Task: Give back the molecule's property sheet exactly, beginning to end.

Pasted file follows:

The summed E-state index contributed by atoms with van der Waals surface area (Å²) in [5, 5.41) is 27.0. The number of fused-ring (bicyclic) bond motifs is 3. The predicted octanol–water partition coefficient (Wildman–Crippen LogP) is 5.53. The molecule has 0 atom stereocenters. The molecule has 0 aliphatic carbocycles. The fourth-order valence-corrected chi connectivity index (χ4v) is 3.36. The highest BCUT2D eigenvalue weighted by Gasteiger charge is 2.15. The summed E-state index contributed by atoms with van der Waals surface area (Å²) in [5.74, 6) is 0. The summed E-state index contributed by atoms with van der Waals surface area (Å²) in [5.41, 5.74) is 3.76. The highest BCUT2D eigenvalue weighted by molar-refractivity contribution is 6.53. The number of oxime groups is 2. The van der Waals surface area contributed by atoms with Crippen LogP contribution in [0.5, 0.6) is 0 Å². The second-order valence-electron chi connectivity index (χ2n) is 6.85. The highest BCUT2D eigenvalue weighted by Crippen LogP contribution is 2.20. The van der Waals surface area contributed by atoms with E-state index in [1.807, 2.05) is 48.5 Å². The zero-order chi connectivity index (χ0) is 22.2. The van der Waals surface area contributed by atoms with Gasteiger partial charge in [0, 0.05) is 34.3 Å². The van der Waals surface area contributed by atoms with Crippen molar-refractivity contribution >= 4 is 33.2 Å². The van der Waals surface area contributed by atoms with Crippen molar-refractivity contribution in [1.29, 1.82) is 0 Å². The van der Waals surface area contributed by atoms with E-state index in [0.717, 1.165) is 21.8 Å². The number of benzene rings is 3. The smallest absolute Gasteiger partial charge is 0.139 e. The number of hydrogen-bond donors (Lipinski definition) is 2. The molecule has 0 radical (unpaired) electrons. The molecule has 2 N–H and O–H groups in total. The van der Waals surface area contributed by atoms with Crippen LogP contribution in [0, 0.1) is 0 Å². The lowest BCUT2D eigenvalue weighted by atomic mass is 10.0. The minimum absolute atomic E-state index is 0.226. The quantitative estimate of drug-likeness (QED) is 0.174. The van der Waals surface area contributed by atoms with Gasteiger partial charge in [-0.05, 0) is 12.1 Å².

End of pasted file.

The summed E-state index contributed by atoms with van der Waals surface area (Å²) in [5, 5.41) is 27.0. The number of fused-ring (bicyclic) bond motifs is 3. The predicted octanol–water partition coefficient (Wildman–Crippen LogP) is 5.53. The molecule has 0 atom stereocenters. The molecule has 0 aliphatic carbocycles. The fourth-order valence-corrected chi connectivity index (χ4v) is 3.36. The highest BCUT2D eigenvalue weighted by Gasteiger charge is 2.15. The summed E-state index contributed by atoms with van der Waals surface area (Å²) in [5.74, 6) is 0. The summed E-state index contributed by atoms with van der Waals surface area (Å²) in [5.41, 5.74) is 3.76. The highest BCUT2D eigenvalue weighted by molar-refractivity contribution is 6.53. The number of oxime groups is 2. The van der Waals surface area contributed by atoms with Crippen LogP contribution in [0.5, 0.6) is 0 Å². The second-order valence-electron chi connectivity index (χ2n) is 6.85. The highest BCUT2D eigenvalue weighted by Crippen LogP contribution is 2.20. The van der Waals surface area contributed by atoms with E-state index in [1.807, 2.05) is 48.5 Å². The zero-order chi connectivity index (χ0) is 22.2. The van der Waals surface area contributed by atoms with Gasteiger partial charge in [0, 0.05) is 34.3 Å². The van der Waals surface area contributed by atoms with Crippen molar-refractivity contribution >= 4 is 33.2 Å². The van der Waals surface area contributed by atoms with Crippen molar-refractivity contribution in [1.29, 1.82) is 0 Å². The van der Waals surface area contributed by atoms with E-state index in [0.717, 1.165) is 21.8 Å². The number of benzene rings is 3. The smallest absolute Gasteiger partial charge is 0.139 e. The number of hydrogen-bond donors (Lipinski definition) is 2. The molecule has 0 radical (unpaired) electrons. The molecule has 2 N–H and O–H groups in total. The van der Waals surface area contributed by atoms with Crippen LogP contribution in [0, 0.1) is 0 Å². The lowest BCUT2D eigenvalue weighted by atomic mass is 10.0. The minimum absolute atomic E-state index is 0.226. The quantitative estimate of drug-likeness (QED) is 0.174. The van der Waals surface area contributed by atoms with Gasteiger partial charge in [-0.05, 0) is 12.1 Å².